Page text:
I Can’t Keep Up with My Medical Bills – When Can I File Bankrup

  • If you’re hit with a major medical problem or accident, your medical bills can mount up quickly to the point where you can no longer meet them. It’s no wonder that medical bills are one of the biggest reasons people file for bankruptcy.

     

    According to NerdWallet Health, bankruptcies resulting from unpaid medical bills affected nearly 2 million people. This happened even to people who have health insurance but find themselves facing uncovered charges for things like treatments for cancer or heart attack, high co-pays, uncovered pre-existing conditions, and expensive medications. The problem is made worse if illness leaves them unable to work.

     

    When medical bills start adding up, people often take desperate measures that make their situation worse. They may charge medical costs on credit cards; but with sky-high interest rates for unpaid balances, debt only mounts. They deplete their savings and wind up unable to pay for necessities such as rent, food and utilities.  They may borrow from friends and family; but if they can’t go back to work, they can’t pay back their debts.

     

    Eventually, medical bills get sent to third-party collections, which brings harassing calls and letters and threats of repossessions, foreclosure, garnishment of wages and lawsuits. Nearly 3 in 10 Americans, even those who had insurance, had an unpaid medical debt sent to a collection agency, according to a recent Consumer Reports survey.

     

    How Bankruptcy Helps

     

    There is a solution to the downward spiral caused by high medical bills. Filing a Chapter 7 or Chapter 13 bankruptcy will allow you to get a fresh start and can eliminate most of your medical and other unsecured debt. In many cases, medical bills will be forgiven entirely after a bankruptcy.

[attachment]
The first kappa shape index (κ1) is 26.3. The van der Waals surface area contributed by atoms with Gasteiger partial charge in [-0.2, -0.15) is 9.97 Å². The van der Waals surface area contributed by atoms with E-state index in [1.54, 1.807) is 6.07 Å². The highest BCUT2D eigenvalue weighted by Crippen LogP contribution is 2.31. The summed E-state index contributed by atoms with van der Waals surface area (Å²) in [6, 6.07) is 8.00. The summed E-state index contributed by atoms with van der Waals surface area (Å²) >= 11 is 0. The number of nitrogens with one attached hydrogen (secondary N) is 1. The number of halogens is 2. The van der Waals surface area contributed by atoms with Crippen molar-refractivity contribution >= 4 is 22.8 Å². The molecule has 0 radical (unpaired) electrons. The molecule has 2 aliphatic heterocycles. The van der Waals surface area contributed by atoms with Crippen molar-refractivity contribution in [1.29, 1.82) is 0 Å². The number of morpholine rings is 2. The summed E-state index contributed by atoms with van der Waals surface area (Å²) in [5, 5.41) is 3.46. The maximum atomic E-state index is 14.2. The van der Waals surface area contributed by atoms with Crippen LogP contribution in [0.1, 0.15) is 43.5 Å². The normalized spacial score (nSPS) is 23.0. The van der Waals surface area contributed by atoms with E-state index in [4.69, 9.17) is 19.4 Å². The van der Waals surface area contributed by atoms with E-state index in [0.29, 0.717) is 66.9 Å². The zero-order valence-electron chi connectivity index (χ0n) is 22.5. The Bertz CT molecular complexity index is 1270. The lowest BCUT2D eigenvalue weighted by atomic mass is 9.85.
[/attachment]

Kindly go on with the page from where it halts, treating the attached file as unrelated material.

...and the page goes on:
The most common types of personal bankruptcy are Chapter 7 and Chapter 13.

     

    Chapter 7 bankruptcy

     

    Chapter 7 bankruptcy is over in a few months, so you can begin rebuilding credit quickly. You might have to sell property to help pay off creditors, but there are Ohio bankruptcy exemptions that cannot be sold, including clothing, cars, equipment used for work (like tools) and household furnishings. If you do not own a great deal of property, your possessions may all be exempt, qualifying you for a “no asset” case.

     

    Medical bills, judgments from medical providers and other unsecured debts are dischargeable in Chapter 7 bankruptcy. In addition, there is an automatic stay that goes into effect so that creditors and collection agencies will be legally obligated to stop harassing you and moving forward on lawsuits or garnishments against you.

     

    To file Chapter 7, your income must be low enough to meet the criteria for the Ohio “means test.”  If you are not eligible for Chapter 7, Chapter 13 may still be an option.

     

    Chapter 13 bankruptcy

     

    Chapter 13 bankruptcy is for high-income earners who have some money to repay debt, but not enough to meet monthly obligations. Chapter 13 provides a court-approved plan to affordably pay all or a percentage of your debts over a three- to five-year period. The bulk of your payments will probably go toward mortgage and car payments, past-due support and tax obligations.

     

    As in Chapter 7, medical bills are last in the payment hierarchy, so unsecured creditors, including medical providers, will only receive a portion of whatever is left. Any medical bills remaining after you complete the plan will be forgiven when you receive the discharge order.

     

    As long as you make the required monthly payments, the creditors will not be able to contact you, and you may get to keep assets such as your house and car.

     

    Contact an attorney for a consultation

     

    If your debts are becoming overwhelming and you are thinking about filing for bankruptcy, it makes sense to speak to an experienced bankruptcy attorney in Dayton. Most attorneys offer a free consultation to examine your situation to see if bankruptcy is right for you. It’s always better to file sooner rather than later, as delaying can only make your situation worse.